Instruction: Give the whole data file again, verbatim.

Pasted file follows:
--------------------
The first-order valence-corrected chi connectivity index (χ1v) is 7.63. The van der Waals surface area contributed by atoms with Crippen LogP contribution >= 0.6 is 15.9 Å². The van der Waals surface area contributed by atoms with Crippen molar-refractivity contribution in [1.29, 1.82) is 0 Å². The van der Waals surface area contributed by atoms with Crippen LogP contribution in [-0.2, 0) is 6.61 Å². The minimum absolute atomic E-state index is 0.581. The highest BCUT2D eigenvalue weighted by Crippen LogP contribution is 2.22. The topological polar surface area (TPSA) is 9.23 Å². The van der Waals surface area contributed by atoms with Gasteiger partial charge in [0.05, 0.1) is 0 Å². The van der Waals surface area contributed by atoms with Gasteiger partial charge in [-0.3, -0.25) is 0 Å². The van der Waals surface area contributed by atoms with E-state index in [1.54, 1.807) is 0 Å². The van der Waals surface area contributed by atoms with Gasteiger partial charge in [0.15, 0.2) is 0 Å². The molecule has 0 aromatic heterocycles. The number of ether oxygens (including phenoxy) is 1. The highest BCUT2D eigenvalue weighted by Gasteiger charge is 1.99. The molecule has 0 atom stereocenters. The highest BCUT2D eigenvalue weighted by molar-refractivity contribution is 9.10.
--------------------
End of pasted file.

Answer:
The first-order valence-corrected chi connectivity index (χ1v) is 7.63. The van der Waals surface area contributed by atoms with Crippen LogP contribution >= 0.6 is 15.9 Å². The van der Waals surface area contributed by atoms with Crippen molar-refractivity contribution in [1.29, 1.82) is 0 Å². The van der Waals surface area contributed by atoms with Crippen LogP contribution in [-0.2, 0) is 6.61 Å². The minimum absolute atomic E-state index is 0.581. The highest BCUT2D eigenvalue weighted by Crippen LogP contribution is 2.22. The topological polar surface area (TPSA) is 9.23 Å². The van der Waals surface area contributed by atoms with Gasteiger partial charge in [0.05, 0.1) is 0 Å². The van der Waals surface area contributed by atoms with Gasteiger partial charge in [-0.3, -0.25) is 0 Å². The van der Waals surface area contributed by atoms with E-state index in [1.54, 1.807) is 0 Å². The van der Waals surface area contributed by atoms with Gasteiger partial charge in [0.15, 0.2) is 0 Å². The molecule has 0 aromatic heterocycles. The number of ether oxygens (including phenoxy) is 1. The highest BCUT2D eigenvalue weighted by Gasteiger charge is 1.99. The molecule has 0 atom stereocenters. The highest BCUT2D eigenvalue weighted by molar-refractivity contribution is 9.10.